Knitted prosthetics for breast cancer survivors. Photo courtesy of Theresa Demeule
The initiative began with a woman in the US who had a mastectomy and asked a friend if she could help her design a pattern to make breast prosthesis that are knitted and easily adjustable.
From that inauspicious beginning, the initiative grew and the women decided to open up the concept to other women and put the patterns online and now under the banner of Knitted Knockers the knitted prosthesis are available to women in numerous countries around the world including Canada.
Generally, women make the prosthesis to fulfill a local demand catering to women in their region who have had a mastectomy. However, people in this region can also give them to the Cross Cancer Clinic in Edmonton. One of the tenets of the initiative is that those who make the inserts donate their time and materials and that the product is free of charge.
On the suggestion of McLennan librarian Maureen Fisher, Theresa Demeule, a nurse at Sacred Heart Community Health Centre checked out the Knitted Knockers website, looked at the patterns and decided it was something that she could do.
“It is basically asking knitters to volunteer their time and their materials to make the breast prosthesis for other women and to provide them free,” says Demeule. “It is about women helping women, it’s about giving.”
Demeule made about five sets and at the end of the week, she went back to Maureen Fisher wondering what she should do with them.
“Well, Maureen was very thankful because she has a friend who had been on a waiting list for two years to get a set of these things.”
Recently, while taking a patient’s medical history, Demeule learned that the patient had a double mastectomy. Although the woman used the silicone breast prosthesis, she was anxious to try the knitted type because they are light and are not hard on any incision lines. The Knitted Knockers are also adjustable, not as hot as silicone and fit easily in a normal bra.
“So I gave her a set,” says Demeule, “and I received a very nice note later saying:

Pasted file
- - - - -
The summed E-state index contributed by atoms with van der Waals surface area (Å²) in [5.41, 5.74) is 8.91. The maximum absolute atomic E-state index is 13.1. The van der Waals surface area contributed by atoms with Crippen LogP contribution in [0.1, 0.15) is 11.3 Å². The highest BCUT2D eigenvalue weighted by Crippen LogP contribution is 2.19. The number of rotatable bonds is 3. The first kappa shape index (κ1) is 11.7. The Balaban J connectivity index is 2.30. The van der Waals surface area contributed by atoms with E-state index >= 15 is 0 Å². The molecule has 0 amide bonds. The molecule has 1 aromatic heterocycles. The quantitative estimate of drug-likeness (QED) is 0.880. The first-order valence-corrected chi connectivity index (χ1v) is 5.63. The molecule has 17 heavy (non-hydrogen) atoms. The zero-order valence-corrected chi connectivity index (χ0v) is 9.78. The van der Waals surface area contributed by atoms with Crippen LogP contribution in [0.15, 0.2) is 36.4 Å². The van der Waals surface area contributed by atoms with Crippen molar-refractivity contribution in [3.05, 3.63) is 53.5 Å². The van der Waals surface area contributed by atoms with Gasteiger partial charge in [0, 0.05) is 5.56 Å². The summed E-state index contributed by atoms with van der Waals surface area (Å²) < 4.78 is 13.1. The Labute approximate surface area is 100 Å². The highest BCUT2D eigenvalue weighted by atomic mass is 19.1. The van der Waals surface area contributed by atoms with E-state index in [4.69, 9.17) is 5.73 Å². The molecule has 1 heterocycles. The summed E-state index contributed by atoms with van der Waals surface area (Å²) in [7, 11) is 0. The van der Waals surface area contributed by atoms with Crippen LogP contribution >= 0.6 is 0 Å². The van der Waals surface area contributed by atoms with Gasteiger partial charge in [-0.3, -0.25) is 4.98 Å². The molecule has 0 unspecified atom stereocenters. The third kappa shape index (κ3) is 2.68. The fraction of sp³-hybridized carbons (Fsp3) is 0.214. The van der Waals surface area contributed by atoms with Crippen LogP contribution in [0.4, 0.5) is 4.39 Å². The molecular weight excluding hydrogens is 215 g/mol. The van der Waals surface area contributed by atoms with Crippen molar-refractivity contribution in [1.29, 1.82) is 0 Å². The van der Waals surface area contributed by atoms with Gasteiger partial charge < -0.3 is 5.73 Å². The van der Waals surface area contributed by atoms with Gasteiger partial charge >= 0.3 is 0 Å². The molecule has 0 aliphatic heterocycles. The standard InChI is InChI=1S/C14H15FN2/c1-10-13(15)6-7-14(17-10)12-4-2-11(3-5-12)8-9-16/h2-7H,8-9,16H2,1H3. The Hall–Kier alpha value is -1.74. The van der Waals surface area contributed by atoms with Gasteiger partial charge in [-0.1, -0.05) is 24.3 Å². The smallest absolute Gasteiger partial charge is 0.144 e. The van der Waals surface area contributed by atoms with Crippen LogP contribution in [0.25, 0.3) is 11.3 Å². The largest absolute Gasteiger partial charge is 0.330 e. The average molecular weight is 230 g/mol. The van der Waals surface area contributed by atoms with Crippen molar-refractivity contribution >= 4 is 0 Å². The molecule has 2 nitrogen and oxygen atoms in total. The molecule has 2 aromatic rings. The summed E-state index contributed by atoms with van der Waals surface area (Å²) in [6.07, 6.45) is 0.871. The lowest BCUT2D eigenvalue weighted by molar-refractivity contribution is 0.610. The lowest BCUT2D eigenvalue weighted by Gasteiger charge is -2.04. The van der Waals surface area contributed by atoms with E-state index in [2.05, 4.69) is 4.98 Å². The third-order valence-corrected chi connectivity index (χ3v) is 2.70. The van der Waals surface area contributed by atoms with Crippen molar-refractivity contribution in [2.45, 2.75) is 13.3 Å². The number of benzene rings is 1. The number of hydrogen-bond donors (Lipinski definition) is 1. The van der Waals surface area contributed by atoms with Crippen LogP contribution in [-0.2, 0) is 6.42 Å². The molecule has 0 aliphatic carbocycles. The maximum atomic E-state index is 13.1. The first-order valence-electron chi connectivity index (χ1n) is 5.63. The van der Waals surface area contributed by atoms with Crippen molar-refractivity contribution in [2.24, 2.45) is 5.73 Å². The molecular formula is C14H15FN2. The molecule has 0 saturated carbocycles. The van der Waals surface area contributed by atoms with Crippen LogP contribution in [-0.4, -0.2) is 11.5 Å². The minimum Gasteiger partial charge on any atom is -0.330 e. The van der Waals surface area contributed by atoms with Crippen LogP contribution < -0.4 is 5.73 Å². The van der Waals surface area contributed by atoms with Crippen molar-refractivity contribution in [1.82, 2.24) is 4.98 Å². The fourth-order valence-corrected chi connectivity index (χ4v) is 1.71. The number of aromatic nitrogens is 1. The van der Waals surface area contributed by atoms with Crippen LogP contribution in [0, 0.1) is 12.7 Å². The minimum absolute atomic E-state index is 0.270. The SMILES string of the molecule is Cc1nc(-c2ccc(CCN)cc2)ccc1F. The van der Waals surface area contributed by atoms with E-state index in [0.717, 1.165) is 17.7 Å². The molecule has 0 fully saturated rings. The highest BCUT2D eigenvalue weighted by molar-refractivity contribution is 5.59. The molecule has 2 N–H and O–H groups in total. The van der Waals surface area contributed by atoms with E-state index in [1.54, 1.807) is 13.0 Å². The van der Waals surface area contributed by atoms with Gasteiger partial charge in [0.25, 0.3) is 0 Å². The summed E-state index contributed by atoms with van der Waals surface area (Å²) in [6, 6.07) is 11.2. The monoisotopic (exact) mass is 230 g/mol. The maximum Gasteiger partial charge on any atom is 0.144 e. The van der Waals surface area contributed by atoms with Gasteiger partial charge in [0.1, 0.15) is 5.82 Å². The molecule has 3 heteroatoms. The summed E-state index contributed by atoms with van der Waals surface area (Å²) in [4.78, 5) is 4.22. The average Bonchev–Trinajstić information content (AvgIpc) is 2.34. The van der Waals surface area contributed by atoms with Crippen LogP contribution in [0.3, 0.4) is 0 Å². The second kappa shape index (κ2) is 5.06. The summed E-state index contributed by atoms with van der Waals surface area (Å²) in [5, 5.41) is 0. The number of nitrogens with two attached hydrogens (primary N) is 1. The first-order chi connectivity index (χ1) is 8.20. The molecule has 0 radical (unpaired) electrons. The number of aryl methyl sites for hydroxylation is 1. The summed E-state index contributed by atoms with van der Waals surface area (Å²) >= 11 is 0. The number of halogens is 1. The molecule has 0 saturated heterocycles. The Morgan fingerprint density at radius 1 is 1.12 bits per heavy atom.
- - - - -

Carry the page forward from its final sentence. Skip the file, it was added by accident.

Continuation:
Thank you so much for the Knitted Knockers. They are definitely more comfortable, lighter and you can choose your size. I can see these being a big seller, especially in hot temperatures.
It is important to emphasize that no one is selling the Knitted Knockers that they are always given free of charge.
The reason the knitted prosthesis are lighter and generally more comfortable is that they are made of very specific light materials.
“They are made of a baby weight or sports weight yarn, cotton yarn that’s washable. You can actually throw them in the washer and dryer. We don’t use any wool, any heavy yarn because that wouldn’t work.”
She says that so far the demand is primarily by word of mouth and hoping not to fall behind she has told the women of the Royal Purple and the Catholic Women’s League so she is confident that she will not be the only one making them.
“I just started about a month ago and I have given away about five sets at this point and probably have five more sets made. When I started making them, I thought it is an easy thing to do while my husband is watching the hockey game and I like to have something to do in the evenings.”
For those interested in learning more about making the prosthesis, Demeule says that the ideas and pattern can be found on www.knittedknockers.org. If a woman would like a set of Knitted Knockers, they can contact Theresa Demeule at email@example.com or call 780-324-3881 and include the cup size with their request.